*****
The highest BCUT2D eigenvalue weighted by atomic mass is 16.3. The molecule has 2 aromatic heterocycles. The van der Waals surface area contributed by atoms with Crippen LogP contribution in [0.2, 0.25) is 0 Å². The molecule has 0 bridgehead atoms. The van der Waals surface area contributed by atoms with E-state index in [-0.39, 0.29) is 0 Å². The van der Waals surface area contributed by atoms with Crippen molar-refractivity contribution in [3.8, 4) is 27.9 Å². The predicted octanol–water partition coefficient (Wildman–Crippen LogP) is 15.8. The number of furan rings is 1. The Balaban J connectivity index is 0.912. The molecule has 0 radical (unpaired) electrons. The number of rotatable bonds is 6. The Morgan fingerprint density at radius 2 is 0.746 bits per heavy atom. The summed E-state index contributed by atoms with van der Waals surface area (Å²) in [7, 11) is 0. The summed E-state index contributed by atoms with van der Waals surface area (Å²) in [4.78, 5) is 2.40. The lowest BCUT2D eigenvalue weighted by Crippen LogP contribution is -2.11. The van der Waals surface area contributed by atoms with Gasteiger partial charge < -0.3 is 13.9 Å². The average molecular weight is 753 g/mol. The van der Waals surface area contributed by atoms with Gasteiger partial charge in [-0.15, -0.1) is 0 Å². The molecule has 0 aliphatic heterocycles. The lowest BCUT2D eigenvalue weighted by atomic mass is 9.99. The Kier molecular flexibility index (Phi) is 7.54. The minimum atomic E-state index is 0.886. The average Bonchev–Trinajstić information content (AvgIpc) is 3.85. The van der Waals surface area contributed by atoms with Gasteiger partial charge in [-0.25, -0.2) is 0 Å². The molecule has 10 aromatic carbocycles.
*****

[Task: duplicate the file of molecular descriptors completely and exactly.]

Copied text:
The highest BCUT2D eigenvalue weighted by atomic mass is 16.3. The molecule has 2 aromatic heterocycles. The van der Waals surface area contributed by atoms with Crippen LogP contribution in [0.2, 0.25) is 0 Å². The molecule has 0 bridgehead atoms. The van der Waals surface area contributed by atoms with E-state index in [-0.39, 0.29) is 0 Å². The van der Waals surface area contributed by atoms with Crippen molar-refractivity contribution in [3.8, 4) is 27.9 Å². The predicted octanol–water partition coefficient (Wildman–Crippen LogP) is 15.8. The number of furan rings is 1. The Balaban J connectivity index is 0.912. The molecule has 0 radical (unpaired) electrons. The number of rotatable bonds is 6. The Morgan fingerprint density at radius 2 is 0.746 bits per heavy atom. The summed E-state index contributed by atoms with van der Waals surface area (Å²) in [7, 11) is 0. The summed E-state index contributed by atoms with van der Waals surface area (Å²) in [4.78, 5) is 2.40. The lowest BCUT2D eigenvalue weighted by Crippen LogP contribution is -2.11. The van der Waals surface area contributed by atoms with Gasteiger partial charge < -0.3 is 13.9 Å². The average molecular weight is 753 g/mol. The van der Waals surface area contributed by atoms with Gasteiger partial charge in [-0.15, -0.1) is 0 Å². The molecule has 0 aliphatic heterocycles. The lowest BCUT2D eigenvalue weighted by atomic mass is 9.99. The Kier molecular flexibility index (Phi) is 7.54. The minimum atomic E-state index is 0.886. The average Bonchev–Trinajstić information content (AvgIpc) is 3.85. The van der Waals surface area contributed by atoms with Gasteiger partial charge in [-0.25, -0.2) is 0 Å². The molecule has 10 aromatic carbocycles.